2. Corners to Cheekbones: Use “Smile Muscles” (Zygomaticus major muscles) to stretch lightly upwards from mouth corners to cheekbones. These muscles are the ones used when smiling. This should also help flatten out the chin.
  3. Chin: Smooth out chin muscles, focusing the chin to a point. But, DO NOT hinge the jaw forward – use a normal face. NOTE: Steps 1 and 2 will likely flatten the chin just about right – this step could be called “Check Chin.”
  4. Cover: Put some bottom lip over bottom teeth – “Not too much, not too little, just right.”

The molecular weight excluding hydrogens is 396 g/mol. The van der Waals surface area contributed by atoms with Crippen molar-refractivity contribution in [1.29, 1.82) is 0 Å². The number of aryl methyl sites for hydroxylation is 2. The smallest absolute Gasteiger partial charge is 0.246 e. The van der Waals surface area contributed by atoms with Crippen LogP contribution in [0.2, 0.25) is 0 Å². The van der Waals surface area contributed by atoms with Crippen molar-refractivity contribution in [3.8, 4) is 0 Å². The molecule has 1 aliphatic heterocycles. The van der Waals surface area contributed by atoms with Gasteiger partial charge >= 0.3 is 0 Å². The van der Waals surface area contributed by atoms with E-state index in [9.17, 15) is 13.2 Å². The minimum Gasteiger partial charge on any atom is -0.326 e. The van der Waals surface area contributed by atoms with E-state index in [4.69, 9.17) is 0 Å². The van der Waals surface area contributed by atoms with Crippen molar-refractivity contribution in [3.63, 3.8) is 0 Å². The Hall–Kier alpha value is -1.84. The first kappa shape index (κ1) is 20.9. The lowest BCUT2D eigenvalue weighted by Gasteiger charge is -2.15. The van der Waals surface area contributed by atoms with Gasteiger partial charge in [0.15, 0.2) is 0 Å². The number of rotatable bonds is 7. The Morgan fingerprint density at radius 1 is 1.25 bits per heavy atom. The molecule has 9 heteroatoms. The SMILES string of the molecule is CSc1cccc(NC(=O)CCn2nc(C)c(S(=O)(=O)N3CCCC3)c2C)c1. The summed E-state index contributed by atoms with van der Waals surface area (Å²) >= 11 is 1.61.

5. Click: Top teeth rest on mouthpiece. Think, “Click” (See E-Tip #4).  Don’t bite down hard – think of top teeth “receiving” the mouthpiece. IMPORTANT: Upper lip also sits gently on top of mouthpiece and moves upwards toward top teeth with no downward pressure.

ClarinetMike says, “Great Clarinet Tone is really only about making a happy place for the reed to vibrate and blowing the air the right way.”*

*High quality clarinet, mouthpiece, reed, ligature, barrel, etc. are essential too, of course….

[The above is a slightly revised version of a previous post.]

About ClarinetMike